How we did it…

Skip 2.JPGThis page will feature articles setting out the bodges, er, methods that we, here at the MPLR have learnt thus far. If there is anything in particular you would like to see here, please drop us an email. (address on contacts page).  More will be added as we do it but here is a look at something we did earlier……

Fuel tanker
We thought the addition of a tanker to supply our stock of diesel engines was overdue. Just in case you are interested, we have added details of its construction below.
We had a set of IP wheels, axle boxes and buffers knocking about in a box, and the weather being horrible decided to spend a day doing this. Great.
First off, the model is based on a generic type rather than any specific prototype. We browsed the web for an hour or so, looking at pics of the real thing and having got the idea into our heads, off we went.
First off, we built the chassis. This is pinned and glued using 8mm section softwood. we have not added dimensions ‘cos if you want to make one, we are sure you will have better ideas than we did.
Chassis side.JPG
Wheel sets were added and the whole thing given a coat of primer. Cradles for the tank were made out of some ali strip and balsa, glued and screwed to the cross members.
Chassis in primer.jpg
Meanwhile, the tank was knocked up from a bit of old drain pipe. The end caps are lids from spray cans, nothing is wasted here at the MPLR!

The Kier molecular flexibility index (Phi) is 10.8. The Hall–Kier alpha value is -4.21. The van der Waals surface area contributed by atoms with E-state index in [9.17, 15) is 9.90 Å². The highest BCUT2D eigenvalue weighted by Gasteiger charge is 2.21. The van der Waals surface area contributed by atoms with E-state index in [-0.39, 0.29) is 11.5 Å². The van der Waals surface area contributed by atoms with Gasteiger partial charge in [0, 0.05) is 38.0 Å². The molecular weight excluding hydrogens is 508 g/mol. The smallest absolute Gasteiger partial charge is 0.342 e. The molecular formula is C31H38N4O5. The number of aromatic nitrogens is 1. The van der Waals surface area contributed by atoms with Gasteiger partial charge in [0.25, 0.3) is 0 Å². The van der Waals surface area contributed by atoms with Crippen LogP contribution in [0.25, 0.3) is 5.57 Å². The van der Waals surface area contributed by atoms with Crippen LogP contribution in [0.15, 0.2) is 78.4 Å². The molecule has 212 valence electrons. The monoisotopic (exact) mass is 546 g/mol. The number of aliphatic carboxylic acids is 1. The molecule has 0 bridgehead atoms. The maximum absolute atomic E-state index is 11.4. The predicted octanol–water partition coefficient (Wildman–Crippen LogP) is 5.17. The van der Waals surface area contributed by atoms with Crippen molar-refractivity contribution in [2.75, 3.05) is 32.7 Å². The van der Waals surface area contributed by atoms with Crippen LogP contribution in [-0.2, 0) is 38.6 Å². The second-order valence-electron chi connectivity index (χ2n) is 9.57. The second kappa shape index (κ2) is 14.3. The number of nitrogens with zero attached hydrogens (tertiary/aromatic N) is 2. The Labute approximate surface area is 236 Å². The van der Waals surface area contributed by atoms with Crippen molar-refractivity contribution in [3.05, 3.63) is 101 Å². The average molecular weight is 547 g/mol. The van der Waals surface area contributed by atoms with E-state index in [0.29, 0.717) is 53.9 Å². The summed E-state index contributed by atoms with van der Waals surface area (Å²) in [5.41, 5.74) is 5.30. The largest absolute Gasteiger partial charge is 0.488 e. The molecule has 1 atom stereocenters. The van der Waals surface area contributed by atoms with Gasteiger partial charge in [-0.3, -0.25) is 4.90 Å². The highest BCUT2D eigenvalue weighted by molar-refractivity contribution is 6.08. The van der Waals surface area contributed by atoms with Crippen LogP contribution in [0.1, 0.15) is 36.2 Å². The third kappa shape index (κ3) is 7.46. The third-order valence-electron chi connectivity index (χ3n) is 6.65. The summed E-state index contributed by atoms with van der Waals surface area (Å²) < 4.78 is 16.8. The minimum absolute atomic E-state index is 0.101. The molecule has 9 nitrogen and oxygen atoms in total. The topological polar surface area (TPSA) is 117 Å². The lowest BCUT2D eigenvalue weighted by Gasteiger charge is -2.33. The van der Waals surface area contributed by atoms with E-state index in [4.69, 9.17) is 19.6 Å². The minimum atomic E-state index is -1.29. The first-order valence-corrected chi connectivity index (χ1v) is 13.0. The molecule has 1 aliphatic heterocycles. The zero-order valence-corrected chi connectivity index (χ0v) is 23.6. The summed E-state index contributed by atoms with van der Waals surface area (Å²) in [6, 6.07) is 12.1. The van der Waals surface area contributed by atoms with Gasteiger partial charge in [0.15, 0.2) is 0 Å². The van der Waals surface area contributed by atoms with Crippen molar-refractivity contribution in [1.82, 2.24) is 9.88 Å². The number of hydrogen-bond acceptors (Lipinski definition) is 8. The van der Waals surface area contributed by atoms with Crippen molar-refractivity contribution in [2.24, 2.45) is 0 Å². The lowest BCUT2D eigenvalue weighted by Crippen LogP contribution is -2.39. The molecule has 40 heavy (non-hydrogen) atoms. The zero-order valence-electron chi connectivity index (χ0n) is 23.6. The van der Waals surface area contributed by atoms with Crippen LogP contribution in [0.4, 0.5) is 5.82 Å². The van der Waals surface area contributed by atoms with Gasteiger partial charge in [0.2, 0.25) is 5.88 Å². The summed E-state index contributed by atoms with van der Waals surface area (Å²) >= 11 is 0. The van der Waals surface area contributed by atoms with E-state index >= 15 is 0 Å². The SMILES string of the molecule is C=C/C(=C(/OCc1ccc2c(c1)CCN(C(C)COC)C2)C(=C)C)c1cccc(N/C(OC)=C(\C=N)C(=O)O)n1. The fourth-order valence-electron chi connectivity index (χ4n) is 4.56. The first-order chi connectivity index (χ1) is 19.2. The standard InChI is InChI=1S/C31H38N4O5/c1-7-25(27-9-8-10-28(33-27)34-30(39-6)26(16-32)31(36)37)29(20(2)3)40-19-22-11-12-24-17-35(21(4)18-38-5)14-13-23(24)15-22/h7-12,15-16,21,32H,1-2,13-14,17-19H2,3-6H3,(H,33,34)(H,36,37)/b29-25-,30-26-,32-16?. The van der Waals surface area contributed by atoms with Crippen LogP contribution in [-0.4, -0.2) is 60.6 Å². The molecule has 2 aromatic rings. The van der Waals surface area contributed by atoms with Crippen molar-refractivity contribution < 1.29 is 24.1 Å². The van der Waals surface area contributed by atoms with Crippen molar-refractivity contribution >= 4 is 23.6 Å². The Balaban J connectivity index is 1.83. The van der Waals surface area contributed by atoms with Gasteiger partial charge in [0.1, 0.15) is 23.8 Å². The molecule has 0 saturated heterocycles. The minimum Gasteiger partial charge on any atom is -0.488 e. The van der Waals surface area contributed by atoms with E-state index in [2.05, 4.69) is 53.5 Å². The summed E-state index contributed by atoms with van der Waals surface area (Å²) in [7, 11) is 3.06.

Tank endcaps 2.JPG
End supports were made from 2mm cross section softwood from the local model shop, I always knew I would find a use for it sooner or later. Rivets are small panel pins. Other fittings were made out of anything that seemed to fit the bill. The filler lid is a bit off of an old servo motor, the fuel pipe is an off cut of wire, hand wheel is an old broken brake stand and so on. After spraying the chassis corporate grey and the tank matt black the whole lot was epoxied together.
Tanker preweathering 1.JPG
Still rather excited about ‘instant rust’, we felt compelled to have a go. Rust was added here and there for that ‘used’ look.
Tanker rusting.jpg
The final object…
Tanker weathering applied.jpg
… not to everybodies taste, but this is the first total scratch build we have had a go at. Total cost £nil. (not including the days labour, of course). So who can complain. We think it will look just the job out on the railway. Look out for it doing its stuff!
Talking of ‘instant rust’ here is another shot of the new skip wagons, all rusted up. This stuff comes in a three pack kit. A sort of runny PVA type glue, iron powder (not regular filings) and an acidic ‘starter’ solution. Over about 48 hours it just keeps getting better. It seems very hardwearing, but only time will tell.
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